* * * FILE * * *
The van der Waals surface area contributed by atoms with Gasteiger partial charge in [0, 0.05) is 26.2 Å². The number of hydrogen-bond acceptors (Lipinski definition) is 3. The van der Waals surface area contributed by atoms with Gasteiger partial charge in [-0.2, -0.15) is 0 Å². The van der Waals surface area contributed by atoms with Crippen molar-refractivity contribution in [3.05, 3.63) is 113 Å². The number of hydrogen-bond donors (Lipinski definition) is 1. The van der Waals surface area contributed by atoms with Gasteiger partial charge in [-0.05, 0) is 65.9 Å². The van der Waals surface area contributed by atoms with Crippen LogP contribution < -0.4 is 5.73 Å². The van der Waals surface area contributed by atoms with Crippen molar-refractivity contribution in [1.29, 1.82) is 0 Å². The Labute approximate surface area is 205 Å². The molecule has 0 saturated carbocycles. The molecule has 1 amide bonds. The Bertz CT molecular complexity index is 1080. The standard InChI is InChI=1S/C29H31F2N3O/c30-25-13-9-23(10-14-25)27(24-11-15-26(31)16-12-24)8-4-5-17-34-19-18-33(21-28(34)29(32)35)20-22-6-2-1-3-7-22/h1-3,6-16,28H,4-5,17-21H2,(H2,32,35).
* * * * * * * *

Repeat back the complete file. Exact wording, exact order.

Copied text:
The van der Waals surface area contributed by atoms with Gasteiger partial charge in [0, 0.05) is 26.2 Å². The number of hydrogen-bond acceptors (Lipinski definition) is 3. The van der Waals surface area contributed by atoms with Gasteiger partial charge in [-0.2, -0.15) is 0 Å². The van der Waals surface area contributed by atoms with Crippen molar-refractivity contribution in [3.05, 3.63) is 113 Å². The number of hydrogen-bond donors (Lipinski definition) is 1. The van der Waals surface area contributed by atoms with Gasteiger partial charge in [-0.05, 0) is 65.9 Å². The van der Waals surface area contributed by atoms with Crippen LogP contribution < -0.4 is 5.73 Å². The van der Waals surface area contributed by atoms with Crippen molar-refractivity contribution in [1.29, 1.82) is 0 Å². The Labute approximate surface area is 205 Å². The molecule has 0 saturated carbocycles. The molecule has 1 amide bonds. The Bertz CT molecular complexity index is 1080. The standard InChI is InChI=1S/C29H31F2N3O/c30-25-13-9-23(10-14-25)27(24-11-15-26(31)16-12-24)8-4-5-17-34-19-18-33(21-28(34)29(32)35)20-22-6-2-1-3-7-22/h1-3,6-16,28H,4-5,17-21H2,(H2,32,35).